on 12 January 2003
This is a good compilation of post-punk tracks with a few oddities thrown in. It covers what I was listening to in my teens pretty well, and has some classic punk and new wave tracks here, from the likes of the Jam, Siouxsie and the Banshees, etc.
There are a few oddly placed tracks too, like 'Grimly Fiendish' - not one of the Damned's best tracks, and not from the period of the other songs. Also there is an Aswad track here, but I don't really see Aswad as anything other than a pop-reggae band, so it isn't really new wave.
Overall a great mix of late 70's/early 80's get up and take notice songs that always deserve a rerun.
on 3 October 2004
An above average compilation of punk and new wave, with some reggae. In places it seems eclectic and random, but I'm happy with a CD that puts Siouxsie, the Velvets, the Dolls, Richman and Richard Hell together. (Note that "Blank Generation" isn't the original version, it's the album version that's usually on compilations. Also, some versions of the track listing, including the inner back cover of the CD, say that "Safety Pin Stuck in my Heart" is included, but on the disc it's been replaced by the Only Ones' "Another Girl Another Planet".)
on 19 July 2013
Initlally bought this compilation for X-Ray Specs (Oh Bondgae Up Yours), Slaughter And The Dogs (Where Have All The Boot Boys Gone) and Spolodgenessabounds (2 Pints Of Lager And A Packet Of Crisps Please) not forgetting Eddie & the Hotrods (Teenage Depression) and as expected they brought back some wonderful memories as music is supposed to do. Given the sheer volume of songs to choose from this double CD provides a pretty good representation of the era and has a bit of something for everyone, which is not always easy. Forgotten how good Iggy Pop's 'Real Wild Child' is/was as well. As with all things though there is always a down-side and in my case this is The Cure's 'Boys Don't Cry'.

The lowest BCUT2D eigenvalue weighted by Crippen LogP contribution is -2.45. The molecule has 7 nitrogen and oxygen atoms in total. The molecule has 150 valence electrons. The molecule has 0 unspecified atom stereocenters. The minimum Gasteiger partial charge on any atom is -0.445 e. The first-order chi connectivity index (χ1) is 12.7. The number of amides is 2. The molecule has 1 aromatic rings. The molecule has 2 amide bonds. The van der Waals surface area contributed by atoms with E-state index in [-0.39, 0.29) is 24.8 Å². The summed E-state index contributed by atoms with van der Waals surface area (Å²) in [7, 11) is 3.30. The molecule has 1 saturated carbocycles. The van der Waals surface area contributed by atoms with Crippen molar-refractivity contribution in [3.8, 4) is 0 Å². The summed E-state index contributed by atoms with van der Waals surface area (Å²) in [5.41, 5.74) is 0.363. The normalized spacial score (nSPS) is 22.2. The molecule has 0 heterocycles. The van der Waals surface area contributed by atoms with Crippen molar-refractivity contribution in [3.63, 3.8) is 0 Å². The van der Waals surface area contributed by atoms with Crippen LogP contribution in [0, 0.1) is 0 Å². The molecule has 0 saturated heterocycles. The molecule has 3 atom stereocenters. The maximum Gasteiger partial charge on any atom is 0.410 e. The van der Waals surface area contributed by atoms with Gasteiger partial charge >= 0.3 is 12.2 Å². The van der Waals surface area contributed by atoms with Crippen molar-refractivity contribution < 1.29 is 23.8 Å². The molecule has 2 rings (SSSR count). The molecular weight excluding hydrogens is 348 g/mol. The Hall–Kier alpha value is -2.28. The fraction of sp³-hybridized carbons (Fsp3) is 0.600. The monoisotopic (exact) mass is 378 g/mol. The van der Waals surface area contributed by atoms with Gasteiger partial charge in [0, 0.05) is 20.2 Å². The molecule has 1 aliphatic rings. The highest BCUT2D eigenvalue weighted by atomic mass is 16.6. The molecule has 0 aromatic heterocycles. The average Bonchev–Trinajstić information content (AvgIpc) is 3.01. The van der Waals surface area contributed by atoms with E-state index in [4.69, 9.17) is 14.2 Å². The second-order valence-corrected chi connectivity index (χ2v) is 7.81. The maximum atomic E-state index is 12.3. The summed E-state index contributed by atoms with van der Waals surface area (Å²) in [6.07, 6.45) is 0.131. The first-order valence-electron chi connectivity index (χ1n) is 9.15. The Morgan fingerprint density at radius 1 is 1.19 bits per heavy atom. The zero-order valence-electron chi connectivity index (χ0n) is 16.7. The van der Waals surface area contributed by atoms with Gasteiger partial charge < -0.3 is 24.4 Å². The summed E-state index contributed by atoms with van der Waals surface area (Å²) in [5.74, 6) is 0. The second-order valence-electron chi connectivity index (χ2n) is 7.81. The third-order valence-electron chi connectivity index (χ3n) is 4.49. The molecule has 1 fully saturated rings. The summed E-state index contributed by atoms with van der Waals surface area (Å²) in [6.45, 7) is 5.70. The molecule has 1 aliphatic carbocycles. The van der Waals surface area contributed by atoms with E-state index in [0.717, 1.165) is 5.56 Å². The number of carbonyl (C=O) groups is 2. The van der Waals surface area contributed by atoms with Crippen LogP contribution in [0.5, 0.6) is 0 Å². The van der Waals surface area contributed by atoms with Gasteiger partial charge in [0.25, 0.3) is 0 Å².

This excellent compilation brings together a selection of the best late 1970s rock, punk and reggae from the UK. Disc One contains classics like In The City by The Jam, White Riot by The Clash, Hong Kong Garden by Siouxsie And The Banshees, Blank Generation by Richard Hell, Oh Bondage by X-Ray Spex, Something Better Change by The Stranglers and Teenage Kicks by The Undertones.
Reggae is represented by Junior Murvin’s lilting protest song Police And Thieves, Ku Klux Klan by Steelpulse and War Ina Babylon by Max Romeo. The quirky Typical Girls by The Slits has a skittering reggae rhythm but should properly be called post-punk, and then there’s the brilliant 1960s track White Light/White Heat by The Velvet Underground that is appropriately included here since the Velvets exercised such a heavy influence upon the music of the time.
Disc Two has a similar mix of rock, reggae and pop tracks. My favourites include Elvis Costello’s Watching The Detectives and the Joe Jackson song (both reggaefied rock), The quirky Rock Lobster by the B-52s, So it Goes - a great pop song by Nick Lowe and Wreckless Eric’s charming Whole Wide World. The other great reggae tracks here are Warrior Charge by Aswad and Forces Of Victory by Linton Kwesi Johnson. Jilted John contributes his charming eponymous song and The Cure adds some atmospheric sounds with Boys Don’t Cry, whilst the Squeeze, Graham Parker and Ultravox songs also remain memorable.
All the contributing artists played a part in the musical history of the times The New York Dolls, Jonathan Richman, The Ramones, Ian Dury, Sham 69, The Damned, Iggy Pop and The Dickies also deserve a mention. The music has aged remarkably well and there is still that punky sense of urgency that I remember so well from my youth. Teenage Kicks offers a varied and rewarding listening experience.